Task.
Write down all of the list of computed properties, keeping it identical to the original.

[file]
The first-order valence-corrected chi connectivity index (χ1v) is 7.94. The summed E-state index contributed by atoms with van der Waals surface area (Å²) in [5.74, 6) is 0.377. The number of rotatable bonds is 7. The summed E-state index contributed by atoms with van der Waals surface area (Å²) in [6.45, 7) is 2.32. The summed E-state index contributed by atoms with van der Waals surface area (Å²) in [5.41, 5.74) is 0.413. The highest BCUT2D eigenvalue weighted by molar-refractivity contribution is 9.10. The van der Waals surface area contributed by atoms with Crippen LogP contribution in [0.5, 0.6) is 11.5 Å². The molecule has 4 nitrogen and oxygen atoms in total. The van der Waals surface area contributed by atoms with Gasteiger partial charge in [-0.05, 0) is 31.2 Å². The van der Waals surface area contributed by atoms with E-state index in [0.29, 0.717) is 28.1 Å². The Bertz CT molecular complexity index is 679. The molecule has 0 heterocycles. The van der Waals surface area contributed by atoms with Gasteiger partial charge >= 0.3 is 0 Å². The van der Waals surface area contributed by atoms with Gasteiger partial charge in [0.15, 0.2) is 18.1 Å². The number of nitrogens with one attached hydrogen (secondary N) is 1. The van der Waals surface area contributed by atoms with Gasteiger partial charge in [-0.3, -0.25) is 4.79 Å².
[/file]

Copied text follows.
The first-order valence-corrected chi connectivity index (χ1v) is 7.94. The summed E-state index contributed by atoms with van der Waals surface area (Å²) in [5.74, 6) is 0.377. The number of rotatable bonds is 7. The summed E-state index contributed by atoms with van der Waals surface area (Å²) in [6.45, 7) is 2.32. The summed E-state index contributed by atoms with van der Waals surface area (Å²) in [5.41, 5.74) is 0.413. The highest BCUT2D eigenvalue weighted by molar-refractivity contribution is 9.10. The van der Waals surface area contributed by atoms with Crippen LogP contribution in [0.5, 0.6) is 11.5 Å². The molecule has 4 nitrogen and oxygen atoms in total. The van der Waals surface area contributed by atoms with Gasteiger partial charge in [-0.05, 0) is 31.2 Å². The van der Waals surface area contributed by atoms with E-state index in [0.29, 0.717) is 28.1 Å². The Bertz CT molecular complexity index is 679. The molecule has 0 heterocycles. The van der Waals surface area contributed by atoms with Gasteiger partial charge >= 0.3 is 0 Å². The van der Waals surface area contributed by atoms with Gasteiger partial charge in [0.15, 0.2) is 18.1 Å². The number of nitrogens with one attached hydrogen (secondary N) is 1. The van der Waals surface area contributed by atoms with Gasteiger partial charge in [-0.3, -0.25) is 4.79 Å².